AMD B550 motherboards
AMD’s feature packed but not-sobudget B550 chipset
The launch of 3rd generation Ryzen alongside X570 motherboards brought AMD many well deserved plaudits, but that success has mostly been restricted to the enthusiast segment. Until now there’s been no way to buy into 3rd generation Ryzen without spending several hundred dollars for a Ryzen 5 3600. We’ve been waiting for more affordable 3rd generation options and that time is now here. With the launch of B550 motherboards and quad core Ryzen 3000 series processors, mainstream buyers can now build systems that offer levels of performance, connectivity and I/O that promise to shake up the ‘budget’ end of the PC market.
Note the inverted commas around the word budget. B550 is something of a curious beast. Motherboard pricing across all Intel and AMD product lines has taken a large step upwards. COVID-19 and the typical new product premium can’t be the only reasons for this. Some B550 boards are priced well into premium territory with only a handful of options available below $200. A board such as the B550 Aorus Master we’re reviewing here’s costs $439. We’re hoping that in time there will be many more decent options priced well below $200.
B550 boards are certainly better than B450 boards. Many have improved VRM capabilities and cooling, which was a definite weakness of some B450 boards. The headline is support for PCI Express 4.0, opening up support for faster NVMe storage options along with current and future PCIe 4.0 GPUs. Whereas B450 supported PCIe 2.0 general purpose chipset lanes, B550 supports PCIe 3.0. X570 boards feature PCIe 4.0 chipset lanes. This is the major difference between X570 and B550. B550 motherboards do have an advantage over X570 boards in that they don’t require active chipset cooling.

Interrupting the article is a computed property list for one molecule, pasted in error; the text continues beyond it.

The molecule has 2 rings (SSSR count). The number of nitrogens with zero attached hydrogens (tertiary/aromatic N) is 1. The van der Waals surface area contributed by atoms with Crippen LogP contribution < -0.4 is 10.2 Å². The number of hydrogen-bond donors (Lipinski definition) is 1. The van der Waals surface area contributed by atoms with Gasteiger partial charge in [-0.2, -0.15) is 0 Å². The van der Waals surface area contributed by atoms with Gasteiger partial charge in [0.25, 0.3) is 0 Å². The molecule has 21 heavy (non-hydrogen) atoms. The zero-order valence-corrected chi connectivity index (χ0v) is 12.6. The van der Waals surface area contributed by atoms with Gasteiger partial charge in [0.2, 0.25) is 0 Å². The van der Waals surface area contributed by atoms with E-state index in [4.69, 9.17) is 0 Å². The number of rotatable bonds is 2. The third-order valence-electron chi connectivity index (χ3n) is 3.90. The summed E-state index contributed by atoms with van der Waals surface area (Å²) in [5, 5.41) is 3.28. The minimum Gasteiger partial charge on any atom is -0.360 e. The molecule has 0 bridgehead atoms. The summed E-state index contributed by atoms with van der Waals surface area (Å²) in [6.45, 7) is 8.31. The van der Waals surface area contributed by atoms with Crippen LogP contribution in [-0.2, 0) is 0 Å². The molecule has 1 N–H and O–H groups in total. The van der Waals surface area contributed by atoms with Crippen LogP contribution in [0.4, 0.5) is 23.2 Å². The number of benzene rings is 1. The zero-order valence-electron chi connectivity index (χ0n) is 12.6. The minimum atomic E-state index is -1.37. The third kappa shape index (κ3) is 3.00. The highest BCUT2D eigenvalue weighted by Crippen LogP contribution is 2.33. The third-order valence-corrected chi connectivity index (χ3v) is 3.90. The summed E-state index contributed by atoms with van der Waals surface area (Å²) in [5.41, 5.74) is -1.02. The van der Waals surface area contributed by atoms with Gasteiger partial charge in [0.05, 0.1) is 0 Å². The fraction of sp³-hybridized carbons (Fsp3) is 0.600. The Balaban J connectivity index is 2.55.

B550 is a very important product line for AMD and the motherboard vendors. Apart from the forthcoming low-end A520 chipset, it’s likely B550 will end up being the final mainstream chipset before the launch of the AM5 socket. It’s set to be the optimal chipset to be paired with AMD’s forthcoming ‘Renoir’ Zen 2 APUs, and B550 will likely have a place in the market for some time to come. A quality B550 board will accept everything from a low end 3100 to a next generation hypothetical 16-core 4950X. Note that B550 is not compatible with 2000 series Ryzen processors or 3000 series APUs primarily due to firmware size limitations.
Upcoming Zen 2-based APUs are also supported, hence the presence of HDMI 2.0 or 2.1 and/or DisplayPorts on many boards. A Zen 2-based Renoir APU and a B550 motherboard should be a compelling combination and one we look forward to testing.
We’ve selected a variety of B550 boards that cover many mainstream use cases. You could go for an all-out overclocked gaming rig with a Ryzen 9 CPU, a small form factor living room PC or a simple but powerful work machine. Whatever the use case, there’s a B550 motherboard to suit. Read on as we take a look at some tasty motherboards that will be right at home in your current and future PC, with Ryzen 4000 series support adding extra peace of mind.
“B550 is a very important product line for AMD and the motherboard vendors. Apart from the forthcoming low-end A520 chipset, it’s likely B550 will end up being the final mainstream chipset before the launch of the AM5 socket.”